NewsJune 30, 2011
Milwaukee Journal Sentinel
Investors see growth in company that repairs and resells pallets
By Kathleen Gallagher
Some see heaps of pallets stacked behind grocery stores, strewn around manufacturing floors and stuffed into Dumpsters, a few at a time so they'll be taken away.
Blackthorne Partners LLC sees an opportunity.
The Milwaukee private equity firm acquired the assets of JPRS New Way, a Lannon company that repairs and resells old pallets, for an undisclosed price.
With the assets, Blackthorne formed Pallet USA. The new company expects to increase sales and profits through internal growth and an acquisition strategy that will have it buying some of what it estimates are about 120 pallet companies in Wisconsin, with an eye toward companies in northern Illinois as well.
"What we see is that this is a highly fragmented industry where we can bring some sound business practices to the company in terms of systems and processes and sales and marketing, and elevate it to a point where it stands out," said John Syburg, Blackthorne's founder and president.
Since closing the deal in May, Blackthorne has created a website that attracted five new accounts in its first month, Syburg said. There's also a new logo, professional business cards, cups and other marketing materials, and a tagline: "Because a lot rides on us."
Blackthorne is planning to improve the facility and work flow in the shop, and add new financial and operating systems and controls to improve profitability as volume increases, Syburg said.
Steve Balistreri, a Blackthorne partner, is the company's interim president, and JPRS New Way founder Julio Alvarez is general manager.
While pallets might seem low-tech, they're an important and expansive domestic industry.
"It's that often-overlooked heart of the supply chain. Our true economic structure really couldn't function without the pallet," said Ralph Rupert, director of the Center for Unit Load Design at Virginia Polytechnic Institute and State University.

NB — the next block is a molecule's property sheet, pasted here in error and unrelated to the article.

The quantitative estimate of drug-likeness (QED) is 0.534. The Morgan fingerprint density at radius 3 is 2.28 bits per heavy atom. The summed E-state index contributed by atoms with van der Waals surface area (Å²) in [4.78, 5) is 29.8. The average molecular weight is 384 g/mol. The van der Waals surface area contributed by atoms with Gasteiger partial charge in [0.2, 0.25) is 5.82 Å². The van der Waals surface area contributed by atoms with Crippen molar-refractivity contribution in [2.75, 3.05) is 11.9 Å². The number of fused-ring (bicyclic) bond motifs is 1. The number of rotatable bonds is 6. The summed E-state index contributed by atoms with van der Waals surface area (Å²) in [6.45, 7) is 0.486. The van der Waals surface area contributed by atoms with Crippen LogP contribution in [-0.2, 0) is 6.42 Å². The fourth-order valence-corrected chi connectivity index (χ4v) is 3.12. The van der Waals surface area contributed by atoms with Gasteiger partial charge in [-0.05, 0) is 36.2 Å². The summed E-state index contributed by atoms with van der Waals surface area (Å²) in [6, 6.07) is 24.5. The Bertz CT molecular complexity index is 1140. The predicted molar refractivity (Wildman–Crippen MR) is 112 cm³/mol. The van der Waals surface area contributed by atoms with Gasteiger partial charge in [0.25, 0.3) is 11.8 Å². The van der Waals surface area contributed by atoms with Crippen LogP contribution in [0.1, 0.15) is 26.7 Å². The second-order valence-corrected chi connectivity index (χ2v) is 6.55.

Goods from China tend to be "floor loaded," Rupert said. But once they arrive in the U.S. - whether it's food, clothes, printers or anything else - they ride on any of about 2 billion pallets in circulation here.
"In my experience visiting manufacturing companies, everybody's got pallets, and a lot of people have trouble getting rid of them," said Greg Bultman, a Milwaukee investor who participated in the Blackthorne deal.
Pallet USA will be a platform for more pallet company acquisitions, Bultman said.
There are about 3,000 pallet manufacturers in this regional industry, where shipping costs begin to cut into profit margins when pallets are sent more than about 150 miles, Rupert said. But he's starting to see more consolidation.
The deal for JPRS New Way was the second for Blackthorne, which was founded in 2007 by Syburg and Mark R. Zellmer, who is also president of Northern Oak Asset Management Inc., a Milwaukee money-management firm.
On May 11, the day before the deal closed, the Northeastern Lumber Manufacturers Association won a temporary restraining order against JPRS New Way from a federal judge in the Eastern District of Wisconsin that prohibits JPRS from stamping the association's trademark on its wood. The trademark is used to signify the wood has been treated to prevent the spread of pests.
Blackthorne bought the assets but not the company, so it is not involved in the lawsuit, Syburg said.
Blackthorne made its first investment in September 2010, putting $2 million into Integrated Medical Partners LLC, a Milwaukee company that runs several health care information technology businesses.